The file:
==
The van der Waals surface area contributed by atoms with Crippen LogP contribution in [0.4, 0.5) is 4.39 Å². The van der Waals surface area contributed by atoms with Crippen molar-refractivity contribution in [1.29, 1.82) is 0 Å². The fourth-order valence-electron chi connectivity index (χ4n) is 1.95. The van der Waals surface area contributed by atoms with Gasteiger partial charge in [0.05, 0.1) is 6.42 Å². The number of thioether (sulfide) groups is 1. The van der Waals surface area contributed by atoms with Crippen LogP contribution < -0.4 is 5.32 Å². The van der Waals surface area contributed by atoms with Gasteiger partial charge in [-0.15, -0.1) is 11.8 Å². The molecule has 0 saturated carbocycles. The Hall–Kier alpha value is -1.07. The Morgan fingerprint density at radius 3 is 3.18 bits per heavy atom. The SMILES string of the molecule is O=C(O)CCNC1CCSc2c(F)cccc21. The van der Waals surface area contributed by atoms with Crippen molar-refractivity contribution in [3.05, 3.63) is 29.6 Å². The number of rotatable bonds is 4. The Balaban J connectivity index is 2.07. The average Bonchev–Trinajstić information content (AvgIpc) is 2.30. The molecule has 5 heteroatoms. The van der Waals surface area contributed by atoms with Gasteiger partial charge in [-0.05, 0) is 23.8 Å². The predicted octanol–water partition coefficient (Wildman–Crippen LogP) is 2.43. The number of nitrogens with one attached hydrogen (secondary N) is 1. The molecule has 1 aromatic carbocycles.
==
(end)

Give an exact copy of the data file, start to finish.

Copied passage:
The van der Waals surface area contributed by atoms with Crippen LogP contribution in [0.4, 0.5) is 4.39 Å². The van der Waals surface area contributed by atoms with Crippen molar-refractivity contribution in [1.29, 1.82) is 0 Å². The fourth-order valence-electron chi connectivity index (χ4n) is 1.95. The van der Waals surface area contributed by atoms with Gasteiger partial charge in [0.05, 0.1) is 6.42 Å². The number of thioether (sulfide) groups is 1. The van der Waals surface area contributed by atoms with Crippen LogP contribution < -0.4 is 5.32 Å². The van der Waals surface area contributed by atoms with Gasteiger partial charge in [-0.15, -0.1) is 11.8 Å². The molecule has 0 saturated carbocycles. The Hall–Kier alpha value is -1.07. The Morgan fingerprint density at radius 3 is 3.18 bits per heavy atom. The SMILES string of the molecule is O=C(O)CCNC1CCSc2c(F)cccc21. The van der Waals surface area contributed by atoms with Crippen molar-refractivity contribution in [3.05, 3.63) is 29.6 Å². The number of rotatable bonds is 4. The Balaban J connectivity index is 2.07. The average Bonchev–Trinajstić information content (AvgIpc) is 2.30. The molecule has 5 heteroatoms. The van der Waals surface area contributed by atoms with Gasteiger partial charge in [-0.05, 0) is 23.8 Å². The predicted octanol–water partition coefficient (Wildman–Crippen LogP) is 2.43. The number of nitrogens with one attached hydrogen (secondary N) is 1. The molecule has 1 aromatic carbocycles.